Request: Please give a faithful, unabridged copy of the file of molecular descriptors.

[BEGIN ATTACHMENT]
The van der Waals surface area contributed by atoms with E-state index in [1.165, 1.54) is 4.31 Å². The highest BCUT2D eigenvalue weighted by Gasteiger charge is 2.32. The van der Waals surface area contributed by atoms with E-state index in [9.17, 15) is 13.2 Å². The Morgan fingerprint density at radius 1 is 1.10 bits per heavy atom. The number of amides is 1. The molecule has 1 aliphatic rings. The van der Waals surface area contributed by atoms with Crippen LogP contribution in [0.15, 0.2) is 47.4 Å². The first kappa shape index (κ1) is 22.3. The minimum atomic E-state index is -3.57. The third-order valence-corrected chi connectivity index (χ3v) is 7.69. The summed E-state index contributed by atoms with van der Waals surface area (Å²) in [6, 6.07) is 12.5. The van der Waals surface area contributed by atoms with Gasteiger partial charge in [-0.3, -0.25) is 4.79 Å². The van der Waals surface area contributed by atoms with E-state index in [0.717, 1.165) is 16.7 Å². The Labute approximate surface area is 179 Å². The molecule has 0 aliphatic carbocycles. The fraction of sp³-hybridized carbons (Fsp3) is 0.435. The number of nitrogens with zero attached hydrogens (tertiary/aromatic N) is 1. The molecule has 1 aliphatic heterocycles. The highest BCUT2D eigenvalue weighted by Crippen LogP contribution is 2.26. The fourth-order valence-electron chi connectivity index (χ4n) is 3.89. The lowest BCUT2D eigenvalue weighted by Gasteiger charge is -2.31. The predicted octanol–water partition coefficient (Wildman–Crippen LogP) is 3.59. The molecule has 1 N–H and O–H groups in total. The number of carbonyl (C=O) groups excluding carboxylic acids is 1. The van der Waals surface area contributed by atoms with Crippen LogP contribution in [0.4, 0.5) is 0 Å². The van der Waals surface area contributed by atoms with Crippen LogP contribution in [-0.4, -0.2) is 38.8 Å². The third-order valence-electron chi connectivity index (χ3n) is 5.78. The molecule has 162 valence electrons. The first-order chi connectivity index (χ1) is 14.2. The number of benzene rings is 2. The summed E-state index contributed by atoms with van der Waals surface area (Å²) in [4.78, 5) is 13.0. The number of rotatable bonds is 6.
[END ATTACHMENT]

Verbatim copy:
The van der Waals surface area contributed by atoms with E-state index in [1.165, 1.54) is 4.31 Å². The highest BCUT2D eigenvalue weighted by Gasteiger charge is 2.32. The van der Waals surface area contributed by atoms with E-state index in [9.17, 15) is 13.2 Å². The Morgan fingerprint density at radius 1 is 1.10 bits per heavy atom. The number of amides is 1. The molecule has 1 aliphatic rings. The van der Waals surface area contributed by atoms with Crippen LogP contribution in [0.15, 0.2) is 47.4 Å². The first kappa shape index (κ1) is 22.3. The minimum atomic E-state index is -3.57. The third-order valence-corrected chi connectivity index (χ3v) is 7.69. The summed E-state index contributed by atoms with van der Waals surface area (Å²) in [6, 6.07) is 12.5. The van der Waals surface area contributed by atoms with Gasteiger partial charge in [-0.3, -0.25) is 4.79 Å². The van der Waals surface area contributed by atoms with E-state index in [0.717, 1.165) is 16.7 Å². The Labute approximate surface area is 179 Å². The molecule has 0 aliphatic carbocycles. The fraction of sp³-hybridized carbons (Fsp3) is 0.435. The number of nitrogens with zero attached hydrogens (tertiary/aromatic N) is 1. The molecule has 1 aliphatic heterocycles. The highest BCUT2D eigenvalue weighted by Crippen LogP contribution is 2.26. The fourth-order valence-electron chi connectivity index (χ4n) is 3.89. The lowest BCUT2D eigenvalue weighted by Gasteiger charge is -2.31. The predicted octanol–water partition coefficient (Wildman–Crippen LogP) is 3.59. The molecule has 1 N–H and O–H groups in total. The number of carbonyl (C=O) groups excluding carboxylic acids is 1. The van der Waals surface area contributed by atoms with Crippen LogP contribution in [0.4, 0.5) is 0 Å². The van der Waals surface area contributed by atoms with Crippen LogP contribution in [-0.4, -0.2) is 38.8 Å². The third-order valence-electron chi connectivity index (χ3n) is 5.78. The molecule has 162 valence electrons. The first-order chi connectivity index (χ1) is 14.2. The number of benzene rings is 2. The summed E-state index contributed by atoms with van der Waals surface area (Å²) in [4.78, 5) is 13.0. The number of rotatable bonds is 6.